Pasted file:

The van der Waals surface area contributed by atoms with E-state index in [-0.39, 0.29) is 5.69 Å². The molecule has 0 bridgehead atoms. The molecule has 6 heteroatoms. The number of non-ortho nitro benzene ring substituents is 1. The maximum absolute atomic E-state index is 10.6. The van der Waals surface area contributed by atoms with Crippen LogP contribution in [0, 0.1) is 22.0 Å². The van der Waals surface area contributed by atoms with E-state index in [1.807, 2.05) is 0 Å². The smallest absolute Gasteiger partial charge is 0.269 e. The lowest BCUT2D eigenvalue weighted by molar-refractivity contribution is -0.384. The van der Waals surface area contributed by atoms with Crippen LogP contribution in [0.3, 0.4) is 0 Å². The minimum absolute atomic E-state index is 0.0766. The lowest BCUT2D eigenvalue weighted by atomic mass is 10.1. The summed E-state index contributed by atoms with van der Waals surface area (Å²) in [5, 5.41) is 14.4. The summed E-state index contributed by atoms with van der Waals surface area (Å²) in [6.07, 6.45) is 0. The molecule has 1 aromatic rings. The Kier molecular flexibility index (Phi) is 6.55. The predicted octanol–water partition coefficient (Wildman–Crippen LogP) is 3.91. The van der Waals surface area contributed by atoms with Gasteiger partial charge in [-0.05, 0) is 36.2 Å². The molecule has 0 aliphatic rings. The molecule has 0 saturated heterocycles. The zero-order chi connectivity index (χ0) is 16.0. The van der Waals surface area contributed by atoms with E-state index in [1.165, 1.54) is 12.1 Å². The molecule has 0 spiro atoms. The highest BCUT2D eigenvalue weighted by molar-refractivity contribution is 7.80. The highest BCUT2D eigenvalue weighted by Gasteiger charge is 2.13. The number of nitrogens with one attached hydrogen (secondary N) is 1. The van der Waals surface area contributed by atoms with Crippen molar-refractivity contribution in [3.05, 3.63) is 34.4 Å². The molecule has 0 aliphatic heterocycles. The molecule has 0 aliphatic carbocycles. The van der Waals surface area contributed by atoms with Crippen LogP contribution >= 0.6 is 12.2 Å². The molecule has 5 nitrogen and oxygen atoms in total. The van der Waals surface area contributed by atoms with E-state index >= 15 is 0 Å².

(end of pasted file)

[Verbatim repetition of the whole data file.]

The van der Waals surface area contributed by atoms with E-state index in [-0.39, 0.29) is 5.69 Å². The molecule has 0 bridgehead atoms. The molecule has 6 heteroatoms. The number of non-ortho nitro benzene ring substituents is 1. The maximum absolute atomic E-state index is 10.6. The van der Waals surface area contributed by atoms with Crippen LogP contribution in [0, 0.1) is 22.0 Å². The van der Waals surface area contributed by atoms with E-state index in [1.807, 2.05) is 0 Å². The smallest absolute Gasteiger partial charge is 0.269 e. The lowest BCUT2D eigenvalue weighted by molar-refractivity contribution is -0.384. The van der Waals surface area contributed by atoms with Crippen LogP contribution in [0.3, 0.4) is 0 Å². The minimum absolute atomic E-state index is 0.0766. The lowest BCUT2D eigenvalue weighted by atomic mass is 10.1. The summed E-state index contributed by atoms with van der Waals surface area (Å²) in [5, 5.41) is 14.4. The summed E-state index contributed by atoms with van der Waals surface area (Å²) in [6.07, 6.45) is 0. The molecule has 1 aromatic rings. The Kier molecular flexibility index (Phi) is 6.55. The predicted octanol–water partition coefficient (Wildman–Crippen LogP) is 3.91. The van der Waals surface area contributed by atoms with Gasteiger partial charge in [-0.05, 0) is 36.2 Å². The molecule has 0 aliphatic rings. The molecule has 0 saturated heterocycles. The zero-order chi connectivity index (χ0) is 16.0. The van der Waals surface area contributed by atoms with E-state index in [1.165, 1.54) is 12.1 Å². The molecule has 0 spiro atoms. The highest BCUT2D eigenvalue weighted by molar-refractivity contribution is 7.80. The highest BCUT2D eigenvalue weighted by Gasteiger charge is 2.13. The number of nitrogens with one attached hydrogen (secondary N) is 1. The van der Waals surface area contributed by atoms with Crippen molar-refractivity contribution in [3.05, 3.63) is 34.4 Å². The molecule has 0 aliphatic heterocycles. The molecule has 0 aliphatic carbocycles. The van der Waals surface area contributed by atoms with Crippen LogP contribution >= 0.6 is 12.2 Å². The molecule has 5 nitrogen and oxygen atoms in total. The van der Waals surface area contributed by atoms with E-state index >= 15 is 0 Å².